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SPV (vs VC fund) Economics
A primer on SPVs here.
LPs (investors) in a typical VC fund are usually charged two and twenty or 2/20. The two refers to an annual management fee, and the twenty refers to the carried interest which is usually 20% of the profit, i.e. 20% of the gains made by the fund after the LPs’ principal, or investment, has been distributed back to them.
Management fees cover the fund’s overhead, i.e. salaries, legal fees, etc. The management fees are calculated based on committed capital, i.e. the capital that LPs have committed to the fund. Sometimes though, they’re calculated as a percentage of called capital. If a fund has $50M in total commitments, then a 2% management fee would equate to $1M per year for the lifetime of the fund (usually ~10 years for an early stage fund). $1M per year for 10 years equates to $10M or 20% of the total fund. Some funds will charge a higher management fee during the first few years and then gradually decrease it. But on average, the management fees will typically come out to 20% of the total amount committed to the fund.
Most VC funds will call the committed capital over the course of a few years (capital calls), and the timing of these capital calls in relation to when the capital is deployed by the fund is important. LPs don’t want sleeping money, i.e. money that is not being put to work. Capital calls can occur at various cadences, e.g. quarterly, bi-yearly, etc. At each capital call, LPs will wire a portion of their total commitment to the fund.
SPVs of the type we’re discussing here are different. They have only one capital call or closing, i.e. LPs wire their full commitments to the SPV at once. Whether an SPV charges a management fee or not is up to the Syndicate Lead; many chose not to. However, some Leads charge a one-time management fee, and others will charge an annual management fee. Out of the +100 SPVs that my team has run in the past year or so, our LPs have been subject to a one-time management fee on only three or four deals.
Carried Interest, often referred to simply as carry, is more or less a performance fee, i.e. a percentage of the LPs’ profit, if there is any. The industry standard for early stage VC funds and SPVs is 20%. The GPs of a VC fund or the Syndicate Lead of an SPV will receive their carry after their LPs’ principal investment has been returned. If the carry is 20%, then the GPs/Lead will receive 20% of all gains less the LPs’ principal.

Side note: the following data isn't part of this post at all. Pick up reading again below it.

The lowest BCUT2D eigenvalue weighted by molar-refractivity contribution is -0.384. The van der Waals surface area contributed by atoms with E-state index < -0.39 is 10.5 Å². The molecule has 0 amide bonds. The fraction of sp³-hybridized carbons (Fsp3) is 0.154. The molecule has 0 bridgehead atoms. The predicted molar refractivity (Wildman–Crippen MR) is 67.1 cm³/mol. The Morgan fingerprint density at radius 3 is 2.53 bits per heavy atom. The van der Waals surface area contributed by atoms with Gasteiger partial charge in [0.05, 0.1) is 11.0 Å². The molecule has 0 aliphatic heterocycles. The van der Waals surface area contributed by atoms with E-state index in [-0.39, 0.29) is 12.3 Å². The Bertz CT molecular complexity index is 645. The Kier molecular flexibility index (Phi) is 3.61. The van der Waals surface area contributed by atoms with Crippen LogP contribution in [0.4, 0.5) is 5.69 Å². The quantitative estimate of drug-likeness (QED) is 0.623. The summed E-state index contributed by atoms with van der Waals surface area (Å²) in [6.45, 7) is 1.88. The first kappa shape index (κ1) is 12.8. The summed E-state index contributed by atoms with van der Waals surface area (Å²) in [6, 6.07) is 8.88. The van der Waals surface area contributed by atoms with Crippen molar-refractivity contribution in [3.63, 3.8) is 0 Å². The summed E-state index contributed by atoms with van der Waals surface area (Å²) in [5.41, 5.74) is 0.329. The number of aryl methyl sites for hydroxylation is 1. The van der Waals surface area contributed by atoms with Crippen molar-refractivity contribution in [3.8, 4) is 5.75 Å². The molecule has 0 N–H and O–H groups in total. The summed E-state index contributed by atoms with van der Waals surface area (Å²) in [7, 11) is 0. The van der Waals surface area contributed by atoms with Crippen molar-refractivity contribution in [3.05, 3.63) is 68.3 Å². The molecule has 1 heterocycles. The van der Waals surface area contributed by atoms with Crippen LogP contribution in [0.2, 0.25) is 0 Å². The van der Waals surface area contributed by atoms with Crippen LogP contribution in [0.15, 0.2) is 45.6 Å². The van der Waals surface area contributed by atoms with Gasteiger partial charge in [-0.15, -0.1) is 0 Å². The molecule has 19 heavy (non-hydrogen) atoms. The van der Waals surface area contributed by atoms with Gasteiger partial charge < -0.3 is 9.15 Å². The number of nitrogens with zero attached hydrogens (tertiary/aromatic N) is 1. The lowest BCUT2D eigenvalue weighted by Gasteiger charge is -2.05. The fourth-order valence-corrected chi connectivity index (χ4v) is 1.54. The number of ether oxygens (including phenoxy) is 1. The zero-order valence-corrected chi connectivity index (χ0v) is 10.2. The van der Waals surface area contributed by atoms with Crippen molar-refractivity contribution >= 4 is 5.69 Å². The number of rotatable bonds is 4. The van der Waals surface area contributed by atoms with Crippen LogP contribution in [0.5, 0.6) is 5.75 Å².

As with VC funds, there are costs associated with establishing and managing an SPV. The costs include SPV formation, preparation of annual statements for LPs, state filing fees, etc. These fees can range from ~$2K on the low end up to tens of thousands on the high end, depending on your SPV service provider and the specifics of your SPV. These costs are sometimes covered by the Lead. But, more commonly, they will be covered by all participating LPs on a pro-rata basis. Often these costs are one-time (at the time of creating the SPV), but each service provider has different cost structures.
Below is a walk-through of SPV economics (not taking fees into consideration)
A Syndicate Lead raises $200K for an SPV. Five years later, the company exits and the value of the SPV is now $1M. It generated a 5x return. First, the LPs get their money back, i.e. their principal. They collectively invested $200K so we’ll deduct $200K from $1M and are now left with $800K. Of the remaining $800K, 20% or $160K, goes to the Lead as carry.
Below is a chart laying out various carry-outcomes for an SPV Lead, assuming a 20% carry. SPV Leads will often commit only a small percentage of the total amount raised by their SPV, often as little as $1K. This can potentially lead to misaligned incentives between Leads and their LPs.
Fund vs SPVs
Two portfolios of identical investments (same amount of capital deployed into the same companies at the same time) can differ significantly if one of the portfolios is a fund portfolio and the other a portfolio of SPVs. Focusing solely on carry (and not taking into account the fact that 20% of the fund will go towards management fees) it becomes clear that there is more upside potential for the Syndicate Lead compared to the fund GP.